Ten of the UK's most glorious natural landmarks are battling to win £17 million in Lottery funding after being granted initial support for a range of conservation and restoration projects.
The first-round passes mean the sites progress to a second round, when they submit a further, fully-developed application in pursuit of the full award.
The HLF warned that competition is "tough" at this stage, but have put each funding allocation aside in an "early level of strong financial commitment" aiming to help the nominees meet the final criteria.
(Above) Avalon Marshes – first-round pass of £1,867,900, including £95,400 development funding
More than 15,000 hectares of land in the Brue valley, west of Glastonbury, including Somerset's four national nature reserves, a special protection area for birds and 25 scheduled ancient monuments on flat open landscape, wet pasture, woodlands and prominent hills.
Water level maintenance, the restoration of traditional grazing techniques and industry features and volunteering and training programmes will be pursued in the project.
(Above) The Belfast Hills – first-round pass of £1,217,800, including £60,100 development funding
A 4,400 hectare backdrop to the Northern Irish capital. This scheme will unite the inhabitants of the rural Belfast Hills and those of the urban north and west Belfast, Lisburn, Newtownabbey and rural Antrim. Walks, species surveying and visitor guidance will actively involve local people.
(Above) Solway Wetlands – first-round pass of £1,981,700, including £98,500 development funding Image © Countryside Agency / Charlie Hedley
Cumbrian Area of Natural Beauty featuring nationally rare habitats such as salt marsh and peat bogs and a dense network of rivers, streams and ditches which are important for migratory wildfowl and wading birds as well as threatened species such as the natterjack toad.
The scheme will restore and conserve different parts of the natural and built landscape, including 12 wetland sites, improve access to the wetlands and look at long-term environmental initiatives.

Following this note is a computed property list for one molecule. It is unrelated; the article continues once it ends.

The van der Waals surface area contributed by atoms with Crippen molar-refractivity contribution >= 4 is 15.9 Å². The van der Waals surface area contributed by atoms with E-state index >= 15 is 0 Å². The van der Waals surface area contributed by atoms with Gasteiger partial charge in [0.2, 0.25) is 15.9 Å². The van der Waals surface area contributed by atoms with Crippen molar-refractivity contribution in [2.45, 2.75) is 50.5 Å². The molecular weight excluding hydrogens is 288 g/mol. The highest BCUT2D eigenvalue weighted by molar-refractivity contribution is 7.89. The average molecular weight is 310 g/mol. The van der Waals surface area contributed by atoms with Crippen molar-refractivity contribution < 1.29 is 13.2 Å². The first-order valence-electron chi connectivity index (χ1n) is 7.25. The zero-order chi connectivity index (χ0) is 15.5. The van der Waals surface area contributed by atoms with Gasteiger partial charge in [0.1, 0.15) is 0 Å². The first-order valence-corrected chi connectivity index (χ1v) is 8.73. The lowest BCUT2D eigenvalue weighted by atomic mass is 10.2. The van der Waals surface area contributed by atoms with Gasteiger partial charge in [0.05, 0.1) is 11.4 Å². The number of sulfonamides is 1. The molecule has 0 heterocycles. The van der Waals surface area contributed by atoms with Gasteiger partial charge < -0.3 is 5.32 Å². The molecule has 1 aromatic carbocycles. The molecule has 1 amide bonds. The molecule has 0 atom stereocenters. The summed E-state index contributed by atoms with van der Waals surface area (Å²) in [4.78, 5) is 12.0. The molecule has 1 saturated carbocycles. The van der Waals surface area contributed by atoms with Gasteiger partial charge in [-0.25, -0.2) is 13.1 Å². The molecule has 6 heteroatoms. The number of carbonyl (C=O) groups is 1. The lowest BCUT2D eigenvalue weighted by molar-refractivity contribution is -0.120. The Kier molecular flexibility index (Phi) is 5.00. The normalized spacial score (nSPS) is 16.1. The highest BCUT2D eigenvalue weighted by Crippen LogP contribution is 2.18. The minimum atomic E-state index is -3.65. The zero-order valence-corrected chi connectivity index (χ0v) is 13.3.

(Above) The Meres and Mosses – first-round pass of £1,055,400, including £82,400 development funding
Glacial lakes, canals, wetlands, heathlands, small hills and Ice Age habitats covering 17,200 hectares across Shropshire and Cheshire.
Shropshire Wildlife Trust and its partners plan to give residents a greater insight into the importance of conserving this special area by bringing them together with landowners and environment agencies to learn more about it.
(Above) Druridge Bay – first-round pass of £1,899,100, including £81,200 development funding
Conservation and regeneration scheme on the rolling beaches of the Northumberland coastland, protecting sand dunes from erosion and connecting the area – made up of a number of former pit-villages and restored open-cast coal sites with high levels of social deprivation – back to the landscape.
The five other potential winners:
The White Cliffs of Dover – first-round pass of £1,602,200, including £57,700 development funding
Dame Vera Lynn's favourite stretch of chalk downland around Dover and Folkestone has a rich set of habitats which will be protecting with expert conservation techniques and an extensive programme of activities including themed talks, demonstrations and guided walks. An education centre will also be built.
Tees Vale and Barnard Castle – first-round pass of £1,999,700, including £87,200 development funding
Roman heartland of farmland, ancient woodlands, small villages and country parks testifying to the lead mining industry and featuring the romantic ruins of Barnard Castle, which inspired a number of distinguished writers and artists including Wordsworth, Dickens and Turner. This five-year conservation project will concentrate on the community.
Mourne Area of Outstanding Natural Beauty – first-round pass of £1,609,500, including £97,000
County Down hotspot of spectacular scenery, made up of mountains, upland heath and blanket bogs with an industrial past. The project will focus on "reconnecting people to their natural and cultural heritage" through skill-learning and improved land management.
Staffordshire Moorlands – first-round pass of £1,999,000, including £100,000 development funding
Improved land use and better transport links to allow visitors to enjoy 20,000 hectares of land around the Churnet Valley to the north-east of Stoke-on-Trent. Local people will learn new heritage skills such as dry stone walling and hedgelaying with the potential for both paid and voluntary job opportunities.
Clyde and Avon Valley – first-round pass of £2,000,000, including £100,000 development funding
A programme of practical activities will introduce the community to the traditional industries of these valleys, covering almost 13,000 hectares of central Scotland. Woodland management, stone conservation, traditional crafts and trades and soft fruit production are on the agenda in gorges famed for a rich array of birdlife.